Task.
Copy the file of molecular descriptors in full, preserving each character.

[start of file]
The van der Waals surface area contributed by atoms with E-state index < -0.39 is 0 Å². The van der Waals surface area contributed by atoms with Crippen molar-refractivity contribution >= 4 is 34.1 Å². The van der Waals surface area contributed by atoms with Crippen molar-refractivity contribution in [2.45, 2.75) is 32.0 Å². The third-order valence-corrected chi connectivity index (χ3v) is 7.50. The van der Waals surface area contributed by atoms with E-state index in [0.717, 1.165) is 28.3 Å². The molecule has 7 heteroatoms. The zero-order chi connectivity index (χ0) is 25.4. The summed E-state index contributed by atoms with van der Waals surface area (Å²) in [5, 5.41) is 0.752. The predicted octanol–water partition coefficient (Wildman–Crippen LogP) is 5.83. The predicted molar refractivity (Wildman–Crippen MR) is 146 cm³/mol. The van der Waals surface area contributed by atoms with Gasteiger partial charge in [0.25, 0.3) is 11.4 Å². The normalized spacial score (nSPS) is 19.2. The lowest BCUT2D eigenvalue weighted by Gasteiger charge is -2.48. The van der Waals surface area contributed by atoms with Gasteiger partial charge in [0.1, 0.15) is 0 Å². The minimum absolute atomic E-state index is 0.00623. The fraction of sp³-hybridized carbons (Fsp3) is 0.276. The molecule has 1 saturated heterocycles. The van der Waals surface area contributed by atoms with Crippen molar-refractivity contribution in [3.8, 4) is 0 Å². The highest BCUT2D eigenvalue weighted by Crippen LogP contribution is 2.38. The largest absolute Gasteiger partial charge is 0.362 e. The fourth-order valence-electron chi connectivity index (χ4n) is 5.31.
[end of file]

The van der Waals surface area contributed by atoms with E-state index < -0.39 is 0 Å². The van der Waals surface area contributed by atoms with Crippen molar-refractivity contribution >= 4 is 34.1 Å². The van der Waals surface area contributed by atoms with Crippen molar-refractivity contribution in [2.45, 2.75) is 32.0 Å². The third-order valence-corrected chi connectivity index (χ3v) is 7.50. The van der Waals surface area contributed by atoms with E-state index in [0.717, 1.165) is 28.3 Å². The molecule has 7 heteroatoms. The zero-order chi connectivity index (χ0) is 25.4. The summed E-state index contributed by atoms with van der Waals surface area (Å²) in [5, 5.41) is 0.752. The predicted octanol–water partition coefficient (Wildman–Crippen LogP) is 5.83. The predicted molar refractivity (Wildman–Crippen MR) is 146 cm³/mol. The van der Waals surface area contributed by atoms with Gasteiger partial charge in [0.25, 0.3) is 11.4 Å². The normalized spacial score (nSPS) is 19.2. The lowest BCUT2D eigenvalue weighted by Gasteiger charge is -2.48. The van der Waals surface area contributed by atoms with Gasteiger partial charge in [0.1, 0.15) is 0 Å². The minimum absolute atomic E-state index is 0.00623. The fraction of sp³-hybridized carbons (Fsp3) is 0.276. The molecule has 1 saturated heterocycles. The van der Waals surface area contributed by atoms with Crippen molar-refractivity contribution in [3.8, 4) is 0 Å². The highest BCUT2D eigenvalue weighted by Crippen LogP contribution is 2.38. The largest absolute Gasteiger partial charge is 0.362 e. The fourth-order valence-electron chi connectivity index (χ4n) is 5.31.